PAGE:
After having voluntary workouts start back on June 15, Northern Arizona Athletics has released some information on its protocols for its resocialization plan.
Northern Arizona Athletics did not disclose whether any student-athletes have tested positive for COVID-19, citing the small number of athletes currently on campus and not wanting to identify individuals who test positive. According to the Coconino County daily dashboard, as of Wednesday, the zip code designated to NAU's campus (86011) has had eight reported positive cases of COVID-19.
"The number of student athletes on our campus is small, and so to identify any of them as potentially having tested positive for COVID arguably might allow them to be identified, which would violate their privacy," Vice President for Intercollegiate Athletics Mike Marlow said in an email. "We have and will continue to work with university and county health officials."
But based off a letter addressed to Skyjacks members that was provided by the department's sports information office, Marlow acknowledged that positive cases are likely to happen.
"Like every other athletic program in our country, NAU will have positive cases of COVID-19," Marlow wrote. "Our well-researched and guided protocols are intended to identify, isolate and treat those who have tested positive."
The letter did not explicitly state whether workouts or practices would be suspended due to positive tests.
For training and conditioning, all athletes have been required to complete electronic COVID-19 screening and self-isolate for 14 days prior to starting their workouts.
From there, if the athlete's screening showed a risk for COVID-19 infection, the athlete has to have a test done. The letter stated that athletics would follow reporting guidelines.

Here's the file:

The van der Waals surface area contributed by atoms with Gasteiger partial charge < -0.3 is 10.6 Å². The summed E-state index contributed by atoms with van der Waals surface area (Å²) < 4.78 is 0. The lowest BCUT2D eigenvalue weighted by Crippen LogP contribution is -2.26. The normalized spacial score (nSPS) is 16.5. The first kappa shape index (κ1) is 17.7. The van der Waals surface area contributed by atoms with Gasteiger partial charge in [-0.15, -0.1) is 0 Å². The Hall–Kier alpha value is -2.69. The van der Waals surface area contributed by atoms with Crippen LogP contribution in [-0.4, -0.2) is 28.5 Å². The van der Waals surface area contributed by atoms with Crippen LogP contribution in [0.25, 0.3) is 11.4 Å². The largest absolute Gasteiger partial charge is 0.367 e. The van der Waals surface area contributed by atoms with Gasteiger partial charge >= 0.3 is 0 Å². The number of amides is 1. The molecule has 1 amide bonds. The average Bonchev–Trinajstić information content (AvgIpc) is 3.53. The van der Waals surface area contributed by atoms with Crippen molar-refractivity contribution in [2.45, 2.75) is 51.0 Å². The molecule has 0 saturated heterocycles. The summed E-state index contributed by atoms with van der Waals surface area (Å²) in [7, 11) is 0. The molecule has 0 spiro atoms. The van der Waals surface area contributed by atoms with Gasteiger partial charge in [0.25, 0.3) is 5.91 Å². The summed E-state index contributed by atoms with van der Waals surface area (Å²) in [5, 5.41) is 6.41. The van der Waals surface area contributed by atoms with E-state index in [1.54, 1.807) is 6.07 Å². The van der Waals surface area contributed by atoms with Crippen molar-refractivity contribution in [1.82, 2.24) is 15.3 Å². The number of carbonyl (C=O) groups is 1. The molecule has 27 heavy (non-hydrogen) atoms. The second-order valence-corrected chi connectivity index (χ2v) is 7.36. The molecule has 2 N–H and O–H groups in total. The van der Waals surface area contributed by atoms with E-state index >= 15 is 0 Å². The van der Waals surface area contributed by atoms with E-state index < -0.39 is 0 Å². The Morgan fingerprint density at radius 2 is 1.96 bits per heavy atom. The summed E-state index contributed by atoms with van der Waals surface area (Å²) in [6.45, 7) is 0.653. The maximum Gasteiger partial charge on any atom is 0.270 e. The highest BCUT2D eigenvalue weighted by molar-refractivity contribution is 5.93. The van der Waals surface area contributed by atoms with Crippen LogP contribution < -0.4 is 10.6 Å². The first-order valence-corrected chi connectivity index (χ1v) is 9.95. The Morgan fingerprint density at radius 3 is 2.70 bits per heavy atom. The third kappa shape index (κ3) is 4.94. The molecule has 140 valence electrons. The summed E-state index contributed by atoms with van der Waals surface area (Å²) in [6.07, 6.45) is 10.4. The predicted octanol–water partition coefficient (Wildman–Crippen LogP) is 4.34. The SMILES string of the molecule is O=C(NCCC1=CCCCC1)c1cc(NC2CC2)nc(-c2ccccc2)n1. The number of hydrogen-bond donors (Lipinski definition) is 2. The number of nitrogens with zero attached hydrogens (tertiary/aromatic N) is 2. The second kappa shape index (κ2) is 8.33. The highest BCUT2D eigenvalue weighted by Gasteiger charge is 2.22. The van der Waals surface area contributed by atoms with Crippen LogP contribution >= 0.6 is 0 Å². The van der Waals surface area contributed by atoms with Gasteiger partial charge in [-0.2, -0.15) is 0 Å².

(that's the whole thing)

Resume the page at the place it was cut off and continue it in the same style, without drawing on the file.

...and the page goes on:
Each time an athlete enters the Walkup Skydome, they go to a screening station where their temperature is checked and they are asked questions to see if they are showing any symptoms. If an individual's temperature is above 100.4 degrees Fahrenheit, they will be sent home and then have to consult with the team physician or athletic medicine staff.
Masks are required during workouts and the groups are kept to just 10 in the weight room at one time.
As for actual practices, Marlow wrote that the department is on track to begin those on Aug. 4.
"Practice is currently scheduled to begin on August 4th following voluntary workouts," Marlow wrote in the letter. "We continue to prepare for this in the same manner we have prepared for voluntary workouts by learning from our peer athletic programs across the country and following guidance by many of the entities described previously."
To keep practices as safe as possible, the letter stated that only athletics personnel would be allowed at practices, locker rooms will be mostly closed, and the Skydome will not be used -- it did not specify if that pertains to a specific sport, but it is likely that it relates to football.
Daily screening will continue when practices start and some practice drills may be changed.
As for gameday, that isn't really up to Northern Arizona as the decision to cancel or postpone will fall on other entities or force the department's hand if the time comes.
For now, there are no finalized plans due to the changing environment and uncertainty about the fall sports seasons.
"Much planning still needs to be done here and many decisions will be made as we get closer to our teams’ competitions," Marlow wrote. "This is common in our industry as evidenced by the fact that the University of Georgia and others of similar status are not planning to release final gameday guidelines until August. As illustrated above, our focus is on the safe and meaningful preparation of our student-athletes for their competitive sports seasons."
Currently, no plans have been announced by the NCAA or the Big Sky Conference to postpone or drastically change the fall athletics schedule for any sport.
Around the Big Sky
Idaho State announced Tuesday that two student-athletes tested positive for COVID-19 and then subsequently suspended workouts. States across the Big Sky have seen rising cases but not all schools are announcing positive cases such as Idaho State.
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